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Published in William T. Tow and Rikki Kersten, eds, Bilateral Perspectives on Regional Security Australia, Japan and the Asia-Pacific Region, Basingstoke: Palgrave Macmillan, 2012, pp. 147-59.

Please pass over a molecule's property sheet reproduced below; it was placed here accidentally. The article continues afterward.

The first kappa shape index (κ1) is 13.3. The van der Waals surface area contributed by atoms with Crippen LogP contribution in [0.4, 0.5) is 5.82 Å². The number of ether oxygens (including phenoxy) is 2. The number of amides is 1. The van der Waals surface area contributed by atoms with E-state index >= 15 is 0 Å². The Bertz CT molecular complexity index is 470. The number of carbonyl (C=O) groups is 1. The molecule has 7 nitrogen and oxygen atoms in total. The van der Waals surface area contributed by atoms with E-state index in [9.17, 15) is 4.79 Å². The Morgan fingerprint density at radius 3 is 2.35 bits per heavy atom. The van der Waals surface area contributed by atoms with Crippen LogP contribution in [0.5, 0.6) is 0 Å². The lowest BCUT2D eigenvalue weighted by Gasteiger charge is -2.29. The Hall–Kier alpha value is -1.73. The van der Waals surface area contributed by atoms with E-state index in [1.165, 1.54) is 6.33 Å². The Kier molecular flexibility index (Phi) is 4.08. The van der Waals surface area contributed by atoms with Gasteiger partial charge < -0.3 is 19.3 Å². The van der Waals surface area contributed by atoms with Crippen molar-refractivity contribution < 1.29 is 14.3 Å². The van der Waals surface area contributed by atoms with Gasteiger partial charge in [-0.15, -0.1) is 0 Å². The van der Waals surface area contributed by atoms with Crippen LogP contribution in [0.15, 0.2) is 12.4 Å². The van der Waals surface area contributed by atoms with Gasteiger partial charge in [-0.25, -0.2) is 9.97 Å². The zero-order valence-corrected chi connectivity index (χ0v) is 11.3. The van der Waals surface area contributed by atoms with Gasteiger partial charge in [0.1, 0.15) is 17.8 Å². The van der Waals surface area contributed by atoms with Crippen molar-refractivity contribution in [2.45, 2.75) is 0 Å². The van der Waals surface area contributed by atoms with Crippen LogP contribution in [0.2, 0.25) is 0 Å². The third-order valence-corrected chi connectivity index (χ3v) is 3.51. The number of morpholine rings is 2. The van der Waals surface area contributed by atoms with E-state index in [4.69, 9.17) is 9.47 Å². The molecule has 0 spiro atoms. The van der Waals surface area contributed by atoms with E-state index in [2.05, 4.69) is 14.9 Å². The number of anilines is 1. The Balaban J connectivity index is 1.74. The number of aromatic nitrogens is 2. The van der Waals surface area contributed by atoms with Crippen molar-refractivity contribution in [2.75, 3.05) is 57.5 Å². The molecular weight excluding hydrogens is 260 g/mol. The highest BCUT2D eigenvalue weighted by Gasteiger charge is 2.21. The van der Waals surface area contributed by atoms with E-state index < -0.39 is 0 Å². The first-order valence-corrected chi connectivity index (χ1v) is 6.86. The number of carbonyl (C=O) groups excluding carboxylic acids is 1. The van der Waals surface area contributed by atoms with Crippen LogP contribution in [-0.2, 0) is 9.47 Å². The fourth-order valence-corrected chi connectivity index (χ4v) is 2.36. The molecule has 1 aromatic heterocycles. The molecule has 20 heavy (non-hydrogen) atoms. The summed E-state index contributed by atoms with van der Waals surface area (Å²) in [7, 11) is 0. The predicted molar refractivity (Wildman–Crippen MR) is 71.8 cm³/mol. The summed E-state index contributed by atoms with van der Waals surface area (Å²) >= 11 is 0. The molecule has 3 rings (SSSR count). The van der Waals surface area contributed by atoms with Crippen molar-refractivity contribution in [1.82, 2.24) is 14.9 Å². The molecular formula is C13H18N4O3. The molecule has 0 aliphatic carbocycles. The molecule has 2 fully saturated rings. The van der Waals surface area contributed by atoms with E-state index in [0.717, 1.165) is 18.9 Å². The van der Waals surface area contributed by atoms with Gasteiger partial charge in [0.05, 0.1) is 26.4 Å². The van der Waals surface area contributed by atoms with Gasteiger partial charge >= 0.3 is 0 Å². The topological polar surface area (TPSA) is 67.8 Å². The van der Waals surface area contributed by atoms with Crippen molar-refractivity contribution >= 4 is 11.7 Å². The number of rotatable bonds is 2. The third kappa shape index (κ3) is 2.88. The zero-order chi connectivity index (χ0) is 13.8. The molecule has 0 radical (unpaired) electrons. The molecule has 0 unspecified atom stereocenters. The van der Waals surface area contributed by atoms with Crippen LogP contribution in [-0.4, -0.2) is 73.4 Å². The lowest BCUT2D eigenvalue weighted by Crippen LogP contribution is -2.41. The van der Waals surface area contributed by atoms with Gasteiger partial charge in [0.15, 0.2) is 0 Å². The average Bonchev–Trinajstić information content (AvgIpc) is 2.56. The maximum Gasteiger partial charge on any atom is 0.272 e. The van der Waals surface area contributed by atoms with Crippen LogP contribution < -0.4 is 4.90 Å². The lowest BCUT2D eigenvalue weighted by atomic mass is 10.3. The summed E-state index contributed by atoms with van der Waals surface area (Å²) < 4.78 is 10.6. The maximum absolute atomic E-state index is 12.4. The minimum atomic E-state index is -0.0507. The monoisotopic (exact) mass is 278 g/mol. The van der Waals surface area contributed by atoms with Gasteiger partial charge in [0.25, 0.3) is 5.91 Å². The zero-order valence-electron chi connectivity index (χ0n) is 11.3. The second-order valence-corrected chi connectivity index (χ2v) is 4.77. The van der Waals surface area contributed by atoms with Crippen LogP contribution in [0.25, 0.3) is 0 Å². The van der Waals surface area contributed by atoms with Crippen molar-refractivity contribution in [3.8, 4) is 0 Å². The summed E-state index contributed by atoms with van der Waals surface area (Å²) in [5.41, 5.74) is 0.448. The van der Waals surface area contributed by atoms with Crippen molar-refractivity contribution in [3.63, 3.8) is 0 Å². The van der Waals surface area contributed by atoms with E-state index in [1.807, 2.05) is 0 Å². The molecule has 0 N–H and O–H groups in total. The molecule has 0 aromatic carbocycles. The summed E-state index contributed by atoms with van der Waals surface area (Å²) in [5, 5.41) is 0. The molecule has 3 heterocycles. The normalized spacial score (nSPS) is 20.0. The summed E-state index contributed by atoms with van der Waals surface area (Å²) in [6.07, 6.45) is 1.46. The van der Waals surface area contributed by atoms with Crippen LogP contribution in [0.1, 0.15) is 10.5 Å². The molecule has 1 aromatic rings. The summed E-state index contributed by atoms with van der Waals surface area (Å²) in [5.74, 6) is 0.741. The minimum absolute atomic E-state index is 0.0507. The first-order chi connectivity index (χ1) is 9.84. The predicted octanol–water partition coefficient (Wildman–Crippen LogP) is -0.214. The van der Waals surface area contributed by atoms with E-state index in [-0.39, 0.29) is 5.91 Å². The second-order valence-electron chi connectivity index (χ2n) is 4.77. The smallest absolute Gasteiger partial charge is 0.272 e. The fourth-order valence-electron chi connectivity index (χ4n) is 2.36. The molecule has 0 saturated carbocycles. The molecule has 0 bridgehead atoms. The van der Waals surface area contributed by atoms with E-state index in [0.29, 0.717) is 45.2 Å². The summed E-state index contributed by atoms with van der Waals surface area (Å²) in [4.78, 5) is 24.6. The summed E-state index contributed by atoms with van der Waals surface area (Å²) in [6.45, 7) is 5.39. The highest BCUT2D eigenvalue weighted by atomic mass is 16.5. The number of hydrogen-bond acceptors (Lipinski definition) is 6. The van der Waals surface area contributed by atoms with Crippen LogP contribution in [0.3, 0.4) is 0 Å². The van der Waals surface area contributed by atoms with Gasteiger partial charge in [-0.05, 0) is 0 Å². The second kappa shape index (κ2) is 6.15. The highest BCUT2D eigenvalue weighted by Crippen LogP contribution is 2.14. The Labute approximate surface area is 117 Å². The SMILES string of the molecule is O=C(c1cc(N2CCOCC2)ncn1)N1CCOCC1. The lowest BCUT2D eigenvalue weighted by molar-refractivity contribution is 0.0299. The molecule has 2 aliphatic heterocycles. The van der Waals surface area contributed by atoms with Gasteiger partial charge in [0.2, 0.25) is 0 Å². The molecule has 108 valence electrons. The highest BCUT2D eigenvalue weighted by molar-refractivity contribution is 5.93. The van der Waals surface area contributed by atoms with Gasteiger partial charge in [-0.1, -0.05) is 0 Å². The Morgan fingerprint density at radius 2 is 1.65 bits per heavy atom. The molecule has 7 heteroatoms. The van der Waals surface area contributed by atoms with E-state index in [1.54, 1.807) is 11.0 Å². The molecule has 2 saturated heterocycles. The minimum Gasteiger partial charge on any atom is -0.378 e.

More than a decade has passed since the events of 11 September 2001 transformed the meaning of ‘international security’. Yet the United States’ longstanding bilateral alliances with Australia and Japan remain viable. To remain so, however, they must be adaptable. The intensification of strategic cooperation between Australia and Japan is a key to such adaptation. This chapter analyses how Australia-Japan bilateral security cooperation has been institutionalised through joint diplomatic initiatives and operational ventures since the Japan-Australia Joint Declaration on Security Cooperation (JDSC) of 2007. The JDSC initiated the intensification of more systematic and formal cooperation between Canberra and Tokyo across a wide spectrum of traditional and non-traditional security components. Selected cases test the chapter’s argument that sufficient Australian-Japanese policy cohesion exists to preclude alliance fragmentation.
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